8. Internal English factors such as population growth: in England growth happened after 1600, first Enclosure Act is 1604. So, there was simply no internal demographic push.

Minor Factors

  1. Indian tribes had guns starting 1540, thanks to first fur trading explorers.

  2. Commercial Agriculture like cotton, rice, tobacco was developed later in North American than in Central America and Caribbean. So, there were less economic incentives.

  3. Colonization law framework: the Spanish and Portuguese had laws about the acquisition of new territories. People knew what to expect. These were used in the Reconquista and later in America. England did not have laws like these, but I'm not an expert on the topic. The Headright system start date is very late (1618).

I'm sure there are some more minor factors that would be nice to include.

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    Good answer, but you forgot a major point. At the time ships didn't have a lot of space to store fresh water and other supplies, having ports along the route to resupply was vital. Newfoundland might be good, but the northern routes in winter were dangerous. The Azores and the Canary islands provided useful stopovers.
    – FluidCode
    Jul 31, 2022 at 9:32
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    Referencing external material is acceptable, but this leads to a commercial enterprise where I do not get the ref's you insinuate here. 24.5$/year and the ad vaguekly says/promises it'd be 90% Wikipedia-based & 75% Britannica 'based'. Nothing to follow up? So, in terms of 'refs for an answer' here, I'd say I see no actual ref at all. Jul 31, 2022 at 10:00
  • As a footnote. Do you have any sources on the bow and its influence on the demographics of pre columbian America?
    – aaron
    Jul 31, 2022 at 11:29
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    "why it took England longer than Spain when the North was densely populated—but 'Spain's' (South) America was even denser populated/"more developed" The more populated south and central America had state and state-like "advanced" societies, so if colonizers topple the elite, they then can get to control the power structures already in place. This was not possible in North America, because there were no such state-like power structures.
    – James
    Jul 31, 2022 at 13:05
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    This timeline is really great (the other timelines there are super fun as well). I wish its resolution were a bit better and that it was free for download :) If anyone's aware of something of similar quality (content-wise), please share.
    – HeyJude
    Jul 31, 2022 at 13:14
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It took over 100 years after the New World's discovery for other European powers, but particular to this question, Britain, to attempt likewise, by which time many resource-rich regions were already claimed by Spain and Portugal.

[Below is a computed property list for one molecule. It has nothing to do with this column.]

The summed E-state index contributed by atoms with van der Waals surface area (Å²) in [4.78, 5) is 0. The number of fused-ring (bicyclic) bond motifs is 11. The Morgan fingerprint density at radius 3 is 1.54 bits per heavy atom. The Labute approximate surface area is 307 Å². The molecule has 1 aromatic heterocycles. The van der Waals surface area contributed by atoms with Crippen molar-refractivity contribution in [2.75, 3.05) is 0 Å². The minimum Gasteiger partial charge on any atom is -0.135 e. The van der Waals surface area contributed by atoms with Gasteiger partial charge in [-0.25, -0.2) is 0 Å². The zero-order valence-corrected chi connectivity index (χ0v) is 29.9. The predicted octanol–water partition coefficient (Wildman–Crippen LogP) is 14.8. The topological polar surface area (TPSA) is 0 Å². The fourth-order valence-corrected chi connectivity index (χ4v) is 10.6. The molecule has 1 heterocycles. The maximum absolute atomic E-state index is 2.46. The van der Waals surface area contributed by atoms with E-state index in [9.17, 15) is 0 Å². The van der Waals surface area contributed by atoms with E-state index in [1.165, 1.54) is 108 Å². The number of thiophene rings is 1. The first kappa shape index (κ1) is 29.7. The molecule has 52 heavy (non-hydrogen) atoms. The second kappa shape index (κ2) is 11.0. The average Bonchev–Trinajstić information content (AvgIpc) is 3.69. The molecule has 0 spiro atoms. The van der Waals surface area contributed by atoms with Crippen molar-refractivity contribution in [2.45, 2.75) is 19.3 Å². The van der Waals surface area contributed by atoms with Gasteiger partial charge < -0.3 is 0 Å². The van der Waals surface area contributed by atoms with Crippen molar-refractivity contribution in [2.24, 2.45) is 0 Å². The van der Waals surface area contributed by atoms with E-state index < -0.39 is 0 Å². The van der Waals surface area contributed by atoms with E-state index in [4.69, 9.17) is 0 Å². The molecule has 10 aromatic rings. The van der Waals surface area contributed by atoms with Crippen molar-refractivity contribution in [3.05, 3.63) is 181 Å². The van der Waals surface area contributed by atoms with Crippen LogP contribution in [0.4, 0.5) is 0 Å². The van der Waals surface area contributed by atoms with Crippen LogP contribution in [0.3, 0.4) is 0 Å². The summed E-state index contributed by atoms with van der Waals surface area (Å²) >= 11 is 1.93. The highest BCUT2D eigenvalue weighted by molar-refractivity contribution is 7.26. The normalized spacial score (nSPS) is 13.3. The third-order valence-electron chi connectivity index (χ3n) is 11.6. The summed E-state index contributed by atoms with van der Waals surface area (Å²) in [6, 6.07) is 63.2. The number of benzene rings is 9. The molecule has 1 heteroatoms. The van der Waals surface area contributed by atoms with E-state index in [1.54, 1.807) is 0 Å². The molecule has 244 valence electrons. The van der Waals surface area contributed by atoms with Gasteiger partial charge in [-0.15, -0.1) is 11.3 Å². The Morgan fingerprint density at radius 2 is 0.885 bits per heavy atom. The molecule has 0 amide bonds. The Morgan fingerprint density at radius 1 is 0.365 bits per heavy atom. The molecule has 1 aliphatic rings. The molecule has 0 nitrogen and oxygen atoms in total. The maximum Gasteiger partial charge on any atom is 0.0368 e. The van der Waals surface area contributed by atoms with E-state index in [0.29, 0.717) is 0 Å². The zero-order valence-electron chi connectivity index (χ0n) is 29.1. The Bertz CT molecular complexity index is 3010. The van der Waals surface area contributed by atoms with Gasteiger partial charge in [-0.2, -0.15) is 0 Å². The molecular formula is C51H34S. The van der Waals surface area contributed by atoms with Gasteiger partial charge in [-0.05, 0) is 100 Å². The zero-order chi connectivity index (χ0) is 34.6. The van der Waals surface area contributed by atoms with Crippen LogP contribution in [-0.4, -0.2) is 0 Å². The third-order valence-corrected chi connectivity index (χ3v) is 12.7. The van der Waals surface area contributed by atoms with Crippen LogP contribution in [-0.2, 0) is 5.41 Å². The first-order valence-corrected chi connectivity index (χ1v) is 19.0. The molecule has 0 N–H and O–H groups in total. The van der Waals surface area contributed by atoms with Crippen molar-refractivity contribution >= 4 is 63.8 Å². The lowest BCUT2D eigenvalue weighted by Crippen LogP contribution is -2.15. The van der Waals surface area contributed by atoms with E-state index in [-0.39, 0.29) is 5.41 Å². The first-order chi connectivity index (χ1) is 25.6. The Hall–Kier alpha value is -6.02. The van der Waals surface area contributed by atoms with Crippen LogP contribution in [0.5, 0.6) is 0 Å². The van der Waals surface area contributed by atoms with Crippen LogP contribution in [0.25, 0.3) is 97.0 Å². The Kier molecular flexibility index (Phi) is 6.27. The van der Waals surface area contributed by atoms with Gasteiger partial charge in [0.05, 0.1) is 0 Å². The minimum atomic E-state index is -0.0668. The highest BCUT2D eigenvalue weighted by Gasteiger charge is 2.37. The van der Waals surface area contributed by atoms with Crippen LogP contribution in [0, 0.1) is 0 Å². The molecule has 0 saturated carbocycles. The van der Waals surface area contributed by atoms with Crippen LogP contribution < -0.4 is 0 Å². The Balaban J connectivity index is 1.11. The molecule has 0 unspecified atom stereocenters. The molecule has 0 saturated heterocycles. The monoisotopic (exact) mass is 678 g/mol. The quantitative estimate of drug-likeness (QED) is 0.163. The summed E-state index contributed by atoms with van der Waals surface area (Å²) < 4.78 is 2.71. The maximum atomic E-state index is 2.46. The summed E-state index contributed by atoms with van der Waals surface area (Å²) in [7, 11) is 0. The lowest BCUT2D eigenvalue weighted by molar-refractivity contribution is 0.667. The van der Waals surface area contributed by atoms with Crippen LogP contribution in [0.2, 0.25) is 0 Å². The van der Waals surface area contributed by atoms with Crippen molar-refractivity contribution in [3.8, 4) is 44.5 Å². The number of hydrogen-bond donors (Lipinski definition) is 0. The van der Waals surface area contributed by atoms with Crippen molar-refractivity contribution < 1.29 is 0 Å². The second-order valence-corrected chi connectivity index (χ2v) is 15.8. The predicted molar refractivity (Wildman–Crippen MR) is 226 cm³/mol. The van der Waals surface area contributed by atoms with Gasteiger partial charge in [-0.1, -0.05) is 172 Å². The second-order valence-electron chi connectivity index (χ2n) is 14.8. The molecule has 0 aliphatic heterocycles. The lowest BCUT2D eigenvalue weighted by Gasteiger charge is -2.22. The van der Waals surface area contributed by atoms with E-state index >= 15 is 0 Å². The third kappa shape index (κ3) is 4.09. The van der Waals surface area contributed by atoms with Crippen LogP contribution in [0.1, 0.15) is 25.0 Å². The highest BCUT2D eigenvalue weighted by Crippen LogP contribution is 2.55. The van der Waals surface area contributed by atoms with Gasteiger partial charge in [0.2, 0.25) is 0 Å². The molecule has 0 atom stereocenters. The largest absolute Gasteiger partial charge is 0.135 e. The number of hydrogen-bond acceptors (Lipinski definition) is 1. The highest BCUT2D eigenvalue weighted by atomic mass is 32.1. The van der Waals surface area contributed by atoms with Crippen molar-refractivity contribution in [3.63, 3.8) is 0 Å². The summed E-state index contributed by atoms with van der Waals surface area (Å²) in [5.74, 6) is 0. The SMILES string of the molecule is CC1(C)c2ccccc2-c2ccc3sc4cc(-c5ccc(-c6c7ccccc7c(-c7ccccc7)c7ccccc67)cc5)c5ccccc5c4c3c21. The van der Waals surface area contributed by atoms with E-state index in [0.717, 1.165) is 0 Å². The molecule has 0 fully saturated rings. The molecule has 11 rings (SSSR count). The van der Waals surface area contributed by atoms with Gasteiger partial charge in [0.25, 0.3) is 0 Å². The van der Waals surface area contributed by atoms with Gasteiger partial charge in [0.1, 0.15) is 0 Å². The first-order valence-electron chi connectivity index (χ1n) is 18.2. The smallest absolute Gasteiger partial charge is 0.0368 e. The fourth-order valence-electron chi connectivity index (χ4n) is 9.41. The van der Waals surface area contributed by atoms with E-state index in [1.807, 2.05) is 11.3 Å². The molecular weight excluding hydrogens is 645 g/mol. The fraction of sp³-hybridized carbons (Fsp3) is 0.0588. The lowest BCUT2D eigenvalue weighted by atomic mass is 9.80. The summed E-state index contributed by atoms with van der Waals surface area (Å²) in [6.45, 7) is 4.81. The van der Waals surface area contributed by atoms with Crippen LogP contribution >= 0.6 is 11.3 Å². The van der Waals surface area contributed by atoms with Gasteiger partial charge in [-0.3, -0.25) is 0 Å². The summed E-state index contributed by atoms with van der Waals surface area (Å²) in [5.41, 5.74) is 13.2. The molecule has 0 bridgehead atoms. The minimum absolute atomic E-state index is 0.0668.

Columbus landed in the Bahamas in 1492, and returned to Europe in March, 1493.

Sir Francis Drake claimed New Albion for England in 1579.

On 5 June 1579, the ship briefly made first landfall at what is now South Cove, Cape Arago, just south of Coos Bay, Oregon, and then sailed south while searching for a suitable harbour to repair his ailing ship. On 17 June, Drake and his crew found a protected cove when they landed on the Pacific coast of what is now Northern California. While ashore, he claimed the area for Queen Elizabeth I as Nova Albion or New Albion.

https://en.wikipedia.org/wiki/Francis_Drake#Coast_of_California:Nova_Albion(1579)

Sir Humphrey Gilbert claimed St. John's, Newfoundland, in 1583.

The first colony on Roanoke in North Carolina lasted from 1585-1586. The second Roanoke colony was founded in 1587 but had disappeared by 1590.

So English claims and actual attempts at colonization in the Americas actually began less than a century after 1492/93.

I note that Spain and Portugal claimed all of the Americans between them, and were quite powerful countries during that time. So establishing permanent English, French, Dutch, etc. settlements in the Americas would be creating settlements with locations which would eventually become known to the rightful rulers of those lands and then be in danger of being attacked and destroyed as punishment for such illegal trespassing.

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    I think that last paragraph may be worth investigating (I haven't done so at this point). Given the papal bull of 1493, anyone else trying to take over land in the New World was arguably defying the Pope. England was still Catholic until 1532, and there were hopes of reconciliation upon the death of Henry, which didn't happen until 1547.
    – T.E.D.
    Jul 28, 2022 at 17:49